The next thing you notice about a good commercial mix is…

Every single note can be heard clearly, because they play back at an evenconsistent volume.

Normally, the natural dynamic range of most instruments makes it so that some notes are much louder (or softer) than others.

And while this may work well for certain genres such as classical and jazz

It DOESN’T work well in modern pop/rock music, and almost all other types of recorded music you hear.

In these genres, the dynamic range is much narrower…

Because through the use of compression, we level-out those fluctuations in volume, so that all notes play more evenly…and sit better within the mix.

Plus, as a nice side-effect, compression also fools our ears into believing that a mix sounds “louder” than it really is,  because it raises the average signal-level-over-time.

3. Reverb

altiverbBefore echo chambers and plate reverb were popularized in the 1950’s…

The only reverb you could really add to a track…

Was the natural ambience of the recording room.

This one fact was perhaps the greatest barrier to home recording, because at the time, it was virtually impossible to record a nice sound, if you didn’t own a really nice room.

Today though, it’s much easier.

By using acoustic treatment to essentially remove the natural room-sound from the recording…

It leaves us free to artificially insert the acoustics of any room, with a tool known as digital reverb.

With this plugin, your tracks can sound as if they were recorded wherever you like…

  • from a Roman Cathedral…
  • to an underground cave…
  • to a cardboard box.

Just like EQ and compressionreverb provides a powerful way to bring a sense of unity to a mix…

In this case, by tying all the tracks together under one “room-sound“.

Up next…

3 “Effects” Plugins

Now that we’ve covered the essential plugins…

Next I’ll show you some of the less-common ones, which you can use optionallyfor creative purposes.

First up…

1. Delay

echoboyPerhaps better-known simply as “Echo“…

Delay plugins have a wonderful way of filling up space in a sparse mix…

Using the sound of distinct, fading repetitions….much like you’d hear after shouting “HELLO!!!” while overlooking the Grand Canyon.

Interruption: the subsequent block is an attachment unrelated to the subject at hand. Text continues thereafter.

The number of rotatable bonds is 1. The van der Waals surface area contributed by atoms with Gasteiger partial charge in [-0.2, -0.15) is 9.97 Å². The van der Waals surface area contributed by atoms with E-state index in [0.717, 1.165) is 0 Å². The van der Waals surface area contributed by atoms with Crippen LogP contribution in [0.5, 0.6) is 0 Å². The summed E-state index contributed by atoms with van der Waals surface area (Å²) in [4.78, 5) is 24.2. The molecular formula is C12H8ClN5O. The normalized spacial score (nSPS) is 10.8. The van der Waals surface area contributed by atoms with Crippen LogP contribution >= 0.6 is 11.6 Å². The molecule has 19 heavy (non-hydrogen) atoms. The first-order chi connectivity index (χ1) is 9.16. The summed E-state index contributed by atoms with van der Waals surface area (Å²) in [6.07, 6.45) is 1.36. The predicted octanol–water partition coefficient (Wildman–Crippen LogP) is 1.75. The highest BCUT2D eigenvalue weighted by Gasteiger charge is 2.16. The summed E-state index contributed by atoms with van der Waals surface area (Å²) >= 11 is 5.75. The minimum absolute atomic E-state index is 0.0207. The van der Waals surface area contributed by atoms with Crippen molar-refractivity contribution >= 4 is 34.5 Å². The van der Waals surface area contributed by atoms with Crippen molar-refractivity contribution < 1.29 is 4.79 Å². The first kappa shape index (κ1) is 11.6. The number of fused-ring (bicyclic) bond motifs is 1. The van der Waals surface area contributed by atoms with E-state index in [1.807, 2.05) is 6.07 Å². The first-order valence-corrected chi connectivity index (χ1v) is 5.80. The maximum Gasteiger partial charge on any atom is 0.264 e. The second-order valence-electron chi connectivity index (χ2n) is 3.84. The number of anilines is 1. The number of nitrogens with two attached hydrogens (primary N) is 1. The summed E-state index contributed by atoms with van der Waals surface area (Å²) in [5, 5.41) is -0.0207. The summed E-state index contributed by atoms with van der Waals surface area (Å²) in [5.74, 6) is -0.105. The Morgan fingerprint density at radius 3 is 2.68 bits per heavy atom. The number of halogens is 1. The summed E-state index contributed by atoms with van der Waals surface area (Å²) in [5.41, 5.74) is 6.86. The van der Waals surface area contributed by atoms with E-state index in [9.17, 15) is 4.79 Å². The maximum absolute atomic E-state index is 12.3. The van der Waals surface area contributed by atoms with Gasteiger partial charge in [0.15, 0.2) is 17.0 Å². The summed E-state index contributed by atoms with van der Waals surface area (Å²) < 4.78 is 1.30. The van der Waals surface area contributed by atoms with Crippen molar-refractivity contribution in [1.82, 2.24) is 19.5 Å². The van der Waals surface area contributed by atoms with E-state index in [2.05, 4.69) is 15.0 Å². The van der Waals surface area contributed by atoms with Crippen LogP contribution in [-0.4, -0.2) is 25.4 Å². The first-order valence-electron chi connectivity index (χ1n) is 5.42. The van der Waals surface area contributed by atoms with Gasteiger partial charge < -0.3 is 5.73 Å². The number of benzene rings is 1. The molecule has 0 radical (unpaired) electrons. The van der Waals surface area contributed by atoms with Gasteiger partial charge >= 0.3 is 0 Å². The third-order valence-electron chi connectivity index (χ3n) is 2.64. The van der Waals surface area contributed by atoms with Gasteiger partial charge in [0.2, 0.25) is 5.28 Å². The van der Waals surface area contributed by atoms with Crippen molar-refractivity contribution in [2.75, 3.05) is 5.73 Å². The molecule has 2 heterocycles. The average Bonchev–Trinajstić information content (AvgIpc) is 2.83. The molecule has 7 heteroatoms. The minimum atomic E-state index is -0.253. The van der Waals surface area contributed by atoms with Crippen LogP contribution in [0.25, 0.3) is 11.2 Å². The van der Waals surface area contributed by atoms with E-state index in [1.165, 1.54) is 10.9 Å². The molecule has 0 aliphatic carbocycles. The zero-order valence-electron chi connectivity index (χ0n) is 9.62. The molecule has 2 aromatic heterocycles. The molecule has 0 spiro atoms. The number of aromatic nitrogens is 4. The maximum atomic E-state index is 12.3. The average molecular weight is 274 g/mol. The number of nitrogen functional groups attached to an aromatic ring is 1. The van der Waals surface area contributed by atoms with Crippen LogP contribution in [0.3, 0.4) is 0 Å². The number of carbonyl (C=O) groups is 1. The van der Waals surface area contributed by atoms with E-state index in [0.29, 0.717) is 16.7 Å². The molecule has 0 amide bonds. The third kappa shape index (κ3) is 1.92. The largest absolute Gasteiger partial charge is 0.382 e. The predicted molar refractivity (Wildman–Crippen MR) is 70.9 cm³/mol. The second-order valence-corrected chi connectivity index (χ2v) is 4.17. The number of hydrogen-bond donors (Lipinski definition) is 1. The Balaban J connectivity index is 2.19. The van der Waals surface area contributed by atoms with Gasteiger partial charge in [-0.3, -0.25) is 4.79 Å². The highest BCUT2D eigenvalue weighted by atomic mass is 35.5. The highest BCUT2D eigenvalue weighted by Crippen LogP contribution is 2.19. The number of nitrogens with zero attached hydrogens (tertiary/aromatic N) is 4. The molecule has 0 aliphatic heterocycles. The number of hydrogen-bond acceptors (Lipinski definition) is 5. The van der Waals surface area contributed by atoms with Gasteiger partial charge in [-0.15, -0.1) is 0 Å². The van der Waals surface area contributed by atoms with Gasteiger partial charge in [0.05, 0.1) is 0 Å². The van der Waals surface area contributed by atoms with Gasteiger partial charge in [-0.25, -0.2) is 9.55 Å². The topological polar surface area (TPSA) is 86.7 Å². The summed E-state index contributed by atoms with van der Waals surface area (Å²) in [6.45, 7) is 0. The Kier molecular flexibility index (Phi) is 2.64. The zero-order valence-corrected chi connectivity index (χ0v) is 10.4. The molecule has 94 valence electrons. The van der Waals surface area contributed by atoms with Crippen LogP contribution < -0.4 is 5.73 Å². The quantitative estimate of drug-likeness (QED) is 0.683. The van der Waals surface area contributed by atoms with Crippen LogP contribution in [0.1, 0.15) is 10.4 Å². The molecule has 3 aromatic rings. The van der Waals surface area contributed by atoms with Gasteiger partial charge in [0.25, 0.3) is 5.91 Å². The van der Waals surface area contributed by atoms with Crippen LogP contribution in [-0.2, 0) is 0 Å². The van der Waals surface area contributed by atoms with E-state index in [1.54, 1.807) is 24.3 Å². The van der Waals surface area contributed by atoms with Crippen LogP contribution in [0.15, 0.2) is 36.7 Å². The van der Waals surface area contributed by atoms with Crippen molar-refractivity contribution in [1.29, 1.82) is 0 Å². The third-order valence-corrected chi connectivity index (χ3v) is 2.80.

While frequently lumped into the same group-of-effects as reverb, many folks argue that delay deserves its own category…

Because unlike reverb, it’s a “special effect” that is intended to be consciously heard, rather than merely perceived.

Perhaps the best demonstrations of delay can be heard in Dub music, the popular sub-genre of Reggae, where it is used both extensively, and quite skillfully.

2. Modulation

filterfreakA large and loosely-defined category of plugins…

Modulation effects can technically include anything that employs some type of “oscillation“…

Which simply means:

To shift back and forth over time.

Common examples include:

  • phasing/flanging – (shifting PHASE ALIGNMENT over time)
  • tremolo – (shifting VOLUME over time)
  • vibrato – (shifting PITCH over time)
  • autopan – (shifting STEREO POSITION over time)

While each of these effects might sound completely different in comparison…

The common theme tying them together is:

Their ability to add movement and complexity, to musical phrases that might otherwise be boring on their own.  That is why a single keyboard note, with the right blend of effects, can sound as rich and full as an entire orchestra.

Decades ago, when modulation effects were first introduced to the world, they quickly became trendy, and according to some, way over-used.

These days though, they tend to be use far more subtly, as too much of them can quickly grow tiresome.

3. Stereo Imaging

izotope ozone stereo imagingUntil recently, the only good way add stereo width to an instrument was…

To actually record it in stereo.

While engineers knew several ways to build “fake” stereo images, using various delay tactics and split EQ

They were ALL difficult to master, easy to screw-up, and far-less-effective than simply doing it the old-fashioned way, using traditional stereo recording methods.

These days though, there are a number of plugins that can fake it quite easily, with excellent results.

Certain ones, such as Izotope Ozone, even have “multi-band stereo widening” which allows you to spread higher frequencies wider across the stereo image, while leaving lower ones closer toward center, where they sound best.

While these plugins CAN be used on individual tracks as necessary, they are most often used for mastering, to widen the entire mix as a whole.

Up next…

Plugin Bundles

Waves Gold BundleNow that we’ve finished the list…

To end this post, I’d like to talk about the various options to actually acquire these plugins.

For beginners, I recommending starting out using just the free ones included with your DAW.

But once you’ve outgrown them, and you want to premiumplugins, you have two options:

  • Purchase them all individually, or…
  • Buy them as a bundle.

I recommend the second method.  Because with bundles, you save both money, and time on research.

Plus, you get exposed to new tools which you might never have otherwise discovered.

While there are TONS of bundle options aimed at a wide-range of demographics, the 3 that I recommend universally to almost anyone are:

  1. For the essentials: the Waves Gold Bundle
  2. For effects: the Sound Toys Native Effects Bundle
  3. For a multi-purpose channel strip: Izotope Ozone.